Now, all of a sudden, just days later, we are launched by the Gospel of John into a mystery that spans all time and space. We are in the realm of poetic art, without secure handholds, but with the promise of the divine light that is God’s gift to all people.

Jesus is the true light, which came into the world; he was born a human baby, lived a simple, human life, died on the cross, and rose again. He is also the light that existed from the beginning of all time, and continues to give hope and comfort. This is the light that helps us to see Christ in our grumpy neighbor. This is the light that helps us to be patient when we are grumpy and tired ourselves. This is the light that shows us the way when we are lost. This is the light that helps us to be kind and compassionate and loving towards all people and creatures, which God also loved into being.

This is the light that helps us to see God, and to love God, and to have faith in the saving power of God’s grace. The very nature of faith is that we can hold belief and hope without concrete proof. The words of the Gospel of John illuminate a truth that is clearer and deeper than anything we can touch or see.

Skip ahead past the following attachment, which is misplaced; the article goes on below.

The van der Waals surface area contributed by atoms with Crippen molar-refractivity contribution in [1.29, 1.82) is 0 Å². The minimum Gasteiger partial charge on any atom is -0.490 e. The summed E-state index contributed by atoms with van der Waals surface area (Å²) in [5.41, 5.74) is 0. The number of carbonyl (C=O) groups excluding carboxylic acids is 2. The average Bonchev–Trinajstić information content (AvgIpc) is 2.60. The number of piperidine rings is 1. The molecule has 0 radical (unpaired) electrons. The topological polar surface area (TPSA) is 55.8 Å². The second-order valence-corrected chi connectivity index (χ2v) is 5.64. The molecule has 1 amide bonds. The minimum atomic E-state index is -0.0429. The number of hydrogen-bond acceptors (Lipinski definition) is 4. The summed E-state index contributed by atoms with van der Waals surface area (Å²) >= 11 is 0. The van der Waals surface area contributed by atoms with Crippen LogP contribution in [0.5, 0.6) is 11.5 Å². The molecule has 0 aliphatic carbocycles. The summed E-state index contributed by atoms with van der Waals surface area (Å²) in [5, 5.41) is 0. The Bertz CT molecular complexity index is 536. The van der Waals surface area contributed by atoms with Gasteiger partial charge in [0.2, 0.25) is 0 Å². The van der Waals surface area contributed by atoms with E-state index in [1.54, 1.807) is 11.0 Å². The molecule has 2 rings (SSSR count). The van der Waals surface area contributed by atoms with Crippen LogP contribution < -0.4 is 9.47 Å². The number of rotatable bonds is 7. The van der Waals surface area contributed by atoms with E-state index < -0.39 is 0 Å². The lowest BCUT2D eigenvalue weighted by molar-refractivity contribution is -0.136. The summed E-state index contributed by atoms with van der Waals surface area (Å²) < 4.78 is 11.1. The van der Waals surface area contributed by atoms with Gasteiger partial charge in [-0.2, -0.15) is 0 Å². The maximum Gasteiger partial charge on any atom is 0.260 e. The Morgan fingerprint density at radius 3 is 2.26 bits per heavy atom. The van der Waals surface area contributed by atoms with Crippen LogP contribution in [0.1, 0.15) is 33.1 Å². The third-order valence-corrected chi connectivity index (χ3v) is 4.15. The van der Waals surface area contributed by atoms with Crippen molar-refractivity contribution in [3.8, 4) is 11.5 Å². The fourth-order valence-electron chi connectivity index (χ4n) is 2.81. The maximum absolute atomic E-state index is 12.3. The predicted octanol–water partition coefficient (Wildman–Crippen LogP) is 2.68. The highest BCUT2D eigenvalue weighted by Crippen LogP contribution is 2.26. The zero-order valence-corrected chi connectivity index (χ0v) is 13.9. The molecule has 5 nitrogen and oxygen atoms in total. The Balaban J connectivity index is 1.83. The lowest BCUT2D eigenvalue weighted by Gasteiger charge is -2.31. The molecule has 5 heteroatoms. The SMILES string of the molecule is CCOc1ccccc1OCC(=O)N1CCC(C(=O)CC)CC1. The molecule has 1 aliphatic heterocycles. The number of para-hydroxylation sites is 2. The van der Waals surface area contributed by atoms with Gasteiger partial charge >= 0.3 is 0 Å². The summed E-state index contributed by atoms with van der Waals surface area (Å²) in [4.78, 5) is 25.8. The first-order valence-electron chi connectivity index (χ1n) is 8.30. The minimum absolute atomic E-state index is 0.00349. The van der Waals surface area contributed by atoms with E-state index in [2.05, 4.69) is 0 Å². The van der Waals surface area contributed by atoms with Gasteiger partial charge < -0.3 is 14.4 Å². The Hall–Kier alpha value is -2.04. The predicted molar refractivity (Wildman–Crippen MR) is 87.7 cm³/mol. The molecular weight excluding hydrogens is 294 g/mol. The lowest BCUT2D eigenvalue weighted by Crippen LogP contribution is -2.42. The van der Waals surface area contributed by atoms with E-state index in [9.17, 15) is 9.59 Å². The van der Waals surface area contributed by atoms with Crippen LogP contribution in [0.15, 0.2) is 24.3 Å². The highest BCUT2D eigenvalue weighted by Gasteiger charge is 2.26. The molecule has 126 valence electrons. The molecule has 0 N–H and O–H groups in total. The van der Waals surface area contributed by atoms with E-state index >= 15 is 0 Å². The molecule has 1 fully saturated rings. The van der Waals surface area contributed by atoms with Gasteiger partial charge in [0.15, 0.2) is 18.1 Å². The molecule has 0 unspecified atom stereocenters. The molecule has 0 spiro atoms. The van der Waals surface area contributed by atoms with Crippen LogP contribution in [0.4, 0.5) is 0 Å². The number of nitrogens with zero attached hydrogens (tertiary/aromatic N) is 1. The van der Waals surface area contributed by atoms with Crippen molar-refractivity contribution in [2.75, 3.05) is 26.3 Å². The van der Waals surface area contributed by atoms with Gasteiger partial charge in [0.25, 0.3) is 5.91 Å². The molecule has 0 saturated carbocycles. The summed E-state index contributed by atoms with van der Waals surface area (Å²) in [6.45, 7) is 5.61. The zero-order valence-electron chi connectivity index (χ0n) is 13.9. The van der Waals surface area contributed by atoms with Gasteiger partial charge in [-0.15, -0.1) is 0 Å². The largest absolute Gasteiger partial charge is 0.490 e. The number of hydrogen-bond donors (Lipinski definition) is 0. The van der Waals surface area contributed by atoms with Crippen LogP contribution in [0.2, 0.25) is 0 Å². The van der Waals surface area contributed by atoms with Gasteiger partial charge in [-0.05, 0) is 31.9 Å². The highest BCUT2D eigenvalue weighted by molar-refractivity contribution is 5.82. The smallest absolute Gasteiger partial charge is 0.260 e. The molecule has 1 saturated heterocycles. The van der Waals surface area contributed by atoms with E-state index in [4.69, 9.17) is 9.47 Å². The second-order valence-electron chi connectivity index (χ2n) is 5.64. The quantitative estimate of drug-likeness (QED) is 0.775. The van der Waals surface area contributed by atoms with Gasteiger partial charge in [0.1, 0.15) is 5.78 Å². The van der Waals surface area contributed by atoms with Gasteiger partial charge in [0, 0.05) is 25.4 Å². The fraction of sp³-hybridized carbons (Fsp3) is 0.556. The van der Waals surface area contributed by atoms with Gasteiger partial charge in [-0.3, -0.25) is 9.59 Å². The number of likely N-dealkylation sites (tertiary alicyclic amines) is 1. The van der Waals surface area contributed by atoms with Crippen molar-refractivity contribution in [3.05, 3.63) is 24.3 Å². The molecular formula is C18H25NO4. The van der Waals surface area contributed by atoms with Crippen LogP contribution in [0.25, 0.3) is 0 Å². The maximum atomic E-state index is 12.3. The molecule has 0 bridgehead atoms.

In the depths of time and human origins, a few early people sketched their dreams on the wall of a cave. They could have made simple scratches to remember how many bison were caught in the hunt. Instead, they created a tableau that spoke of desire for something more than just a hunt or a vision. They, and all human peoples who followed them, have been reaching for the divine.

The divine Word came to us in Jesus, who became human, that we might see the divine more clearly, believe in Him, and carry hope in our hearts, and be ourselves transformed in the Spirit into a holy people of God. As the true light came into the world at his birth, in the first century, in Bethlehem, may we also see that light here, today, and may it be enkindled in our hearts and shine forth in our lives forever.